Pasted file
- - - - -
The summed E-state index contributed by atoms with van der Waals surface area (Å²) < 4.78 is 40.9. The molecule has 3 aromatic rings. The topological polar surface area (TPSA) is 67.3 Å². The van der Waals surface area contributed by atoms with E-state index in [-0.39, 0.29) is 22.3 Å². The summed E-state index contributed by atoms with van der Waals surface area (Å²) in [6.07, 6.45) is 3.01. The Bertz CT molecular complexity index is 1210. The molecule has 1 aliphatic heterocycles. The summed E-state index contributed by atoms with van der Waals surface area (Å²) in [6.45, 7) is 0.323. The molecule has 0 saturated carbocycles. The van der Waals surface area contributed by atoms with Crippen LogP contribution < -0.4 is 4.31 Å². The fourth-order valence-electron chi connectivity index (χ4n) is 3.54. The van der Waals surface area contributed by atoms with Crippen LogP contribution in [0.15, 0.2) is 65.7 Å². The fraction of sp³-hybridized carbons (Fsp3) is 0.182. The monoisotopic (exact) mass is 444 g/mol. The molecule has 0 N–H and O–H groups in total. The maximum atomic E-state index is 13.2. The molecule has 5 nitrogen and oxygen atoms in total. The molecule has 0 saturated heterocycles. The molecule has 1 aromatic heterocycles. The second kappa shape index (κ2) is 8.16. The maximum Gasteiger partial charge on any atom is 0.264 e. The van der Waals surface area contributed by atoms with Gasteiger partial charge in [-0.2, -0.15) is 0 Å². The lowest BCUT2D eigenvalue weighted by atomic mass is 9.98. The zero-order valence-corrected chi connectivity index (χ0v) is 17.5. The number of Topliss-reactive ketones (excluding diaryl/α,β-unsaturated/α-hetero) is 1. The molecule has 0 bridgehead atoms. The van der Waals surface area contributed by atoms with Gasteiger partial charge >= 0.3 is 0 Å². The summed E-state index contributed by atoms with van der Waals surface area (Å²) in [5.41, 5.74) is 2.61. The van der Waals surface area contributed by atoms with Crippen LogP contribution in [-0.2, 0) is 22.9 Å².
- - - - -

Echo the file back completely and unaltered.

The summed E-state index contributed by atoms with van der Waals surface area (Å²) < 4.78 is 40.9. The molecule has 3 aromatic rings. The topological polar surface area (TPSA) is 67.3 Å². The van der Waals surface area contributed by atoms with E-state index in [-0.39, 0.29) is 22.3 Å². The summed E-state index contributed by atoms with van der Waals surface area (Å²) in [6.07, 6.45) is 3.01. The Bertz CT molecular complexity index is 1210. The molecule has 1 aliphatic heterocycles. The summed E-state index contributed by atoms with van der Waals surface area (Å²) in [6.45, 7) is 0.323. The molecule has 0 saturated carbocycles. The van der Waals surface area contributed by atoms with Crippen LogP contribution < -0.4 is 4.31 Å². The fourth-order valence-electron chi connectivity index (χ4n) is 3.54. The van der Waals surface area contributed by atoms with Crippen LogP contribution in [0.15, 0.2) is 65.7 Å². The fraction of sp³-hybridized carbons (Fsp3) is 0.182. The monoisotopic (exact) mass is 444 g/mol. The molecule has 0 N–H and O–H groups in total. The maximum atomic E-state index is 13.2. The molecule has 5 nitrogen and oxygen atoms in total. The molecule has 0 saturated heterocycles. The molecule has 1 aromatic heterocycles. The second kappa shape index (κ2) is 8.16. The maximum Gasteiger partial charge on any atom is 0.264 e. The van der Waals surface area contributed by atoms with Gasteiger partial charge in [-0.2, -0.15) is 0 Å². The lowest BCUT2D eigenvalue weighted by atomic mass is 9.98. The zero-order valence-corrected chi connectivity index (χ0v) is 17.5. The number of Topliss-reactive ketones (excluding diaryl/α,β-unsaturated/α-hetero) is 1. The molecule has 0 bridgehead atoms. The van der Waals surface area contributed by atoms with Gasteiger partial charge >= 0.3 is 0 Å². The summed E-state index contributed by atoms with van der Waals surface area (Å²) in [5.41, 5.74) is 2.61. The van der Waals surface area contributed by atoms with Crippen LogP contribution in [-0.2, 0) is 22.9 Å².